The sun is shining over a vineyard in the Fronton region of southwestern France, where wine-growing began in Roman times. The only sound is the buzzing of a distant tractor.
That’s about to be disrupted by a flying robot.
Nikola Nemcova, a former surveyor, walks through the vine stalks carrying a large backpack. She pulls out what looks like three curved pieces of Styrofoam, clips them together, checks the wind direction and throws the finished product into the air with a boomerang toss. The white drone, looking like a cross between a spaceship and a seagull, reaches 500 feet in a few seconds, emitting a loud hum all the while.
‘‘You have to check for obstacles on the ground and scan the sky for potential hazards,’’ said Nemcova, who has been working for French drone maker Delair for a year and a half. ‘‘Helicopters and drones don’t mix well.’’
While the wine-making region of Fronton can’t rival Bordeaux’s chateaus, its producers are at the forefront of experiments with digital tools you’d typically find at Amazon. Winemakers are flying sophisticated drones laden with custom software that lets them monitor plots for sick plants, predict output and map vineyards down to the size of a grape.
Delair has worked with winemakers in the Minervois and Gaillac regions, including on an experiment to combat a phytoplasma disease. Cognac maker Hennessy has used Delair’s technology as well.
Consumer demand for drones is slacking off and air delivery of packages is still a long way off. But winemakers are one group — along with farmers, miners, construction companies, power utilities, and rail operators — that increasingly are using drones to gather information faster and more precisely than humans can on the ground.
‘‘This isn’t your everyday toy drone. These are big, stable, sophisticated flying robots for business,’’ said Michael de Lagarde, chief executive officer of Delair, a startup based near Toulouse that makes not just the aircraft but data-analysis software for them. ‘‘Our clients don’t care for drone fun. They measure cost, return on investment, and performance.’’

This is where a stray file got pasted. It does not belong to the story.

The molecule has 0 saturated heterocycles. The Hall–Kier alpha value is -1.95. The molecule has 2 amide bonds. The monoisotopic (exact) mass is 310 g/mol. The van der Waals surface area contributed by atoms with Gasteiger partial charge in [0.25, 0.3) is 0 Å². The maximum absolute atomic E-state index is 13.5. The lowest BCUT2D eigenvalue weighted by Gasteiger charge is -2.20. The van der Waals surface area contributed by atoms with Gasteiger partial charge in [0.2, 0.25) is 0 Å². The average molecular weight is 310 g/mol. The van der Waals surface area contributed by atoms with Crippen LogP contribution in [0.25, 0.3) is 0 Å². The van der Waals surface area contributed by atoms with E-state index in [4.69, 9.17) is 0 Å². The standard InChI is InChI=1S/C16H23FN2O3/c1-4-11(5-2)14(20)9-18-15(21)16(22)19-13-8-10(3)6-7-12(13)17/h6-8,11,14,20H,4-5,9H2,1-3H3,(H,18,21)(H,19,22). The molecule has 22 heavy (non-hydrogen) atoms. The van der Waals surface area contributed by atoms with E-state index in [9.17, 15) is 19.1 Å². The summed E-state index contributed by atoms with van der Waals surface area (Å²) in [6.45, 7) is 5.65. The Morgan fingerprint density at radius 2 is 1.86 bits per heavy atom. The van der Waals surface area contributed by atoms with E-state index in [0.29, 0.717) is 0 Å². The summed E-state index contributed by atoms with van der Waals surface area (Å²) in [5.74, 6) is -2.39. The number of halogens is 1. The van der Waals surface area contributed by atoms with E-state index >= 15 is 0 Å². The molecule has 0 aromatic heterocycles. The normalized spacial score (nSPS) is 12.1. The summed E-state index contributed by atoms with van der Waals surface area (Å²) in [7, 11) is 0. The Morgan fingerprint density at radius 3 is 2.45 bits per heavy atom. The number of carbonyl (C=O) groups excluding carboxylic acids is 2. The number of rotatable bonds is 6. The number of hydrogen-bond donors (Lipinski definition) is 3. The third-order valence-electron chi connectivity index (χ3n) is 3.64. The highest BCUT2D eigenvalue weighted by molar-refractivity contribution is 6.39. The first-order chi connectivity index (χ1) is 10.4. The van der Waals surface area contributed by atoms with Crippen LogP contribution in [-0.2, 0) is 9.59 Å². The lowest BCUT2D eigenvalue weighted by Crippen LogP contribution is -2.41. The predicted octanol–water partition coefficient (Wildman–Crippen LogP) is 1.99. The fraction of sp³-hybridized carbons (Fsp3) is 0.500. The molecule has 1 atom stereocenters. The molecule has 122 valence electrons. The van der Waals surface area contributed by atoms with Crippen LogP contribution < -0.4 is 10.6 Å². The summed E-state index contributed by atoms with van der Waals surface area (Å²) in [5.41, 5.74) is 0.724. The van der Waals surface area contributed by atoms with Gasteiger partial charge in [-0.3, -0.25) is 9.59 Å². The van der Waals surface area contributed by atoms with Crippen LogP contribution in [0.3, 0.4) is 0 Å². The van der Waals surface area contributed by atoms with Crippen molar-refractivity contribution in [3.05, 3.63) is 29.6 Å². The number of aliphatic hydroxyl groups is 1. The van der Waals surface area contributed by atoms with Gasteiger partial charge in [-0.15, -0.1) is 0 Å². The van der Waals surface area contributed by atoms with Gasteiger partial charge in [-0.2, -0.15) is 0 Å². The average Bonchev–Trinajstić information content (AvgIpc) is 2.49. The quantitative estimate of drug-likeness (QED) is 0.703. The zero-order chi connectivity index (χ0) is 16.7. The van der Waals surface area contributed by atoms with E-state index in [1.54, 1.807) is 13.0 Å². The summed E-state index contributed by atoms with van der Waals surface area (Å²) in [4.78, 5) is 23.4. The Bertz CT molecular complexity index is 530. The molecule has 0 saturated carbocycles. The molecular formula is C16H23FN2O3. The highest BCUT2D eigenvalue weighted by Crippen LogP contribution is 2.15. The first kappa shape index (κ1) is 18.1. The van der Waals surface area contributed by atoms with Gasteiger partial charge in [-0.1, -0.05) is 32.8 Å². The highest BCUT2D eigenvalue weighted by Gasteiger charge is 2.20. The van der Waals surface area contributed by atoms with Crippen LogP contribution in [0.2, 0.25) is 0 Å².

Unlike consumers, businesses are prepared to pay the hefty price tag required for quick-precision measuring, and artificial intelligence software that will help crunch through the data. They want sophisticated machines that will self-navigate for miles along a set flight path, and are prepared to cope with strict regulation, including the need to train dedicated pilots.
Delair’s basic model, the one Nemcova catapulted into the sky, is about 3.6 feet wide, weighs 6.6 pounds and costs some 15,000 euros ($16,800). It takes only a minute or so to fly over half a square-mile of vines, snapping detailed photos through the camera located on its belly. Then it maneuvers an elegant bird-like landing in a clearing.
The captured photos, once assembled by Delair software, turn into a highly realistic 3-D rendering: a video-game-like universe, or Google Maps on steroids. The detail of the vine on the virtual map goes down to smaller than half an inch. By studying it, winemakers figure out answers to questions such as how much fertilizer to spray based on the abundance of foliage.
More expensive models pack on a variety of types of radar and cost up to 200,000 euros ($226,800). Also offered: night vision. That’s not much use in a vineyard and would be more typically employed for surveillance. Plus, that drone is 25 pounds heavier and needs a catapult to launch.
It’s not a coincidence that drone advances are happening in this region. Delair’s neighbors near Toulouse, about 40 miles from the vineyard, include plane-maker Latecoere and, about a mile away, European giant Airbus. Toulouse is home to a talent pool that’s helped local players emerge. Because France was one of the first to regulate commercial drone use in 2012, years ahead of the US, expertise has flourished and attracted the likes of Amazon and NASA.
The business of enterprise drones is split between hardware makers that design and build the aircraft, developers of software used to crunch the collected data, and service providers that hire pilots and operate machines. Most companies handle only a part of the chain, and competition is fierce, especially in hardware. The market for businesses that’ll devote tens of thousands of euros to buy a fleet of drones and train a team of in-house pilots is narrow.
‘‘We use the hardware as a Trojan horse to deploy our software. Today the hardware part involves drones, but down the line it could be any other connected object that collects data,’’ Lagarde said. Delair two years ago struck a deal to become one of Intel Corp.’s technology providers, licensing its data-crunching software to the giant, and sold shares to Intel as well.
For railroads and utilities, the technology is used mostly for surveillance over train tracks and high-voltage power lines. Construction and mining are also among sectors deploying fleets of near-military-grade flying robots packed with cameras and sensors to measure piles of materials, monitor progress on a building site, or evaluate safety.
Nemcova, who earned her pilot’s license in the Czech Republic in 2015, jumped from surveying to drones ‘‘as a way to do the same line of work better and much faster,’’ she said as she took apart the curved wings and stowed away the body of the aircraft, its onboard memory now packed with data. ‘‘Drones are the future.’’